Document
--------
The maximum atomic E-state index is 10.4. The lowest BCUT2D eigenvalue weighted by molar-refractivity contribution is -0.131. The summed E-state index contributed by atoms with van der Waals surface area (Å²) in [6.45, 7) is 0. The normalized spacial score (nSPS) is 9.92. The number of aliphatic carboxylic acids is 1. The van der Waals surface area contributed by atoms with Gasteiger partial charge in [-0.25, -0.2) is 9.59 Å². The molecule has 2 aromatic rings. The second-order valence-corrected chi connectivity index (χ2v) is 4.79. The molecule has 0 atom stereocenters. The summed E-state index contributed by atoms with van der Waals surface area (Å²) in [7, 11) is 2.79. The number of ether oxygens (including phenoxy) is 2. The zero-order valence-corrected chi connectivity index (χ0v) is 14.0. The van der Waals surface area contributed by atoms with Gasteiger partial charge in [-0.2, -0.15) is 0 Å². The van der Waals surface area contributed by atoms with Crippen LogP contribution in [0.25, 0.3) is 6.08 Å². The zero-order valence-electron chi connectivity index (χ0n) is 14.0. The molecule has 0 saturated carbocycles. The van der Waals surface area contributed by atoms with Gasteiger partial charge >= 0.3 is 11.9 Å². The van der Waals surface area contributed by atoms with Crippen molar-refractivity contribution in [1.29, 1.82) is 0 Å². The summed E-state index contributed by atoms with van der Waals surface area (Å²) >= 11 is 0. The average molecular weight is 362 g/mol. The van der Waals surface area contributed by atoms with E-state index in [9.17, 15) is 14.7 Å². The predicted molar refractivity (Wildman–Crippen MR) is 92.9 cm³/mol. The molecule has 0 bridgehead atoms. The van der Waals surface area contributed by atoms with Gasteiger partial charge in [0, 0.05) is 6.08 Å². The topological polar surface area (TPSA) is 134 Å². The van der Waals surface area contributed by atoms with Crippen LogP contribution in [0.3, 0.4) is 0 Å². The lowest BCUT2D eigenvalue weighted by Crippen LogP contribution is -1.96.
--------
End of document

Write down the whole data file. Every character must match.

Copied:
The maximum atomic E-state index is 10.4. The lowest BCUT2D eigenvalue weighted by molar-refractivity contribution is -0.131. The summed E-state index contributed by atoms with van der Waals surface area (Å²) in [6.45, 7) is 0. The normalized spacial score (nSPS) is 9.92. The number of aliphatic carboxylic acids is 1. The van der Waals surface area contributed by atoms with Gasteiger partial charge in [-0.25, -0.2) is 9.59 Å². The molecule has 2 aromatic rings. The second-order valence-corrected chi connectivity index (χ2v) is 4.79. The molecule has 0 atom stereocenters. The summed E-state index contributed by atoms with van der Waals surface area (Å²) in [7, 11) is 2.79. The number of ether oxygens (including phenoxy) is 2. The zero-order valence-corrected chi connectivity index (χ0v) is 14.0. The van der Waals surface area contributed by atoms with Gasteiger partial charge in [-0.2, -0.15) is 0 Å². The van der Waals surface area contributed by atoms with Crippen LogP contribution in [0.25, 0.3) is 6.08 Å². The zero-order valence-electron chi connectivity index (χ0n) is 14.0. The molecule has 0 saturated carbocycles. The van der Waals surface area contributed by atoms with Gasteiger partial charge >= 0.3 is 11.9 Å². The van der Waals surface area contributed by atoms with Crippen molar-refractivity contribution in [1.29, 1.82) is 0 Å². The summed E-state index contributed by atoms with van der Waals surface area (Å²) >= 11 is 0. The average molecular weight is 362 g/mol. The van der Waals surface area contributed by atoms with E-state index in [9.17, 15) is 14.7 Å². The predicted molar refractivity (Wildman–Crippen MR) is 92.9 cm³/mol. The molecule has 0 bridgehead atoms. The van der Waals surface area contributed by atoms with Gasteiger partial charge in [0, 0.05) is 6.08 Å². The topological polar surface area (TPSA) is 134 Å². The van der Waals surface area contributed by atoms with Crippen LogP contribution in [0.3, 0.4) is 0 Å². The lowest BCUT2D eigenvalue weighted by Crippen LogP contribution is -1.96.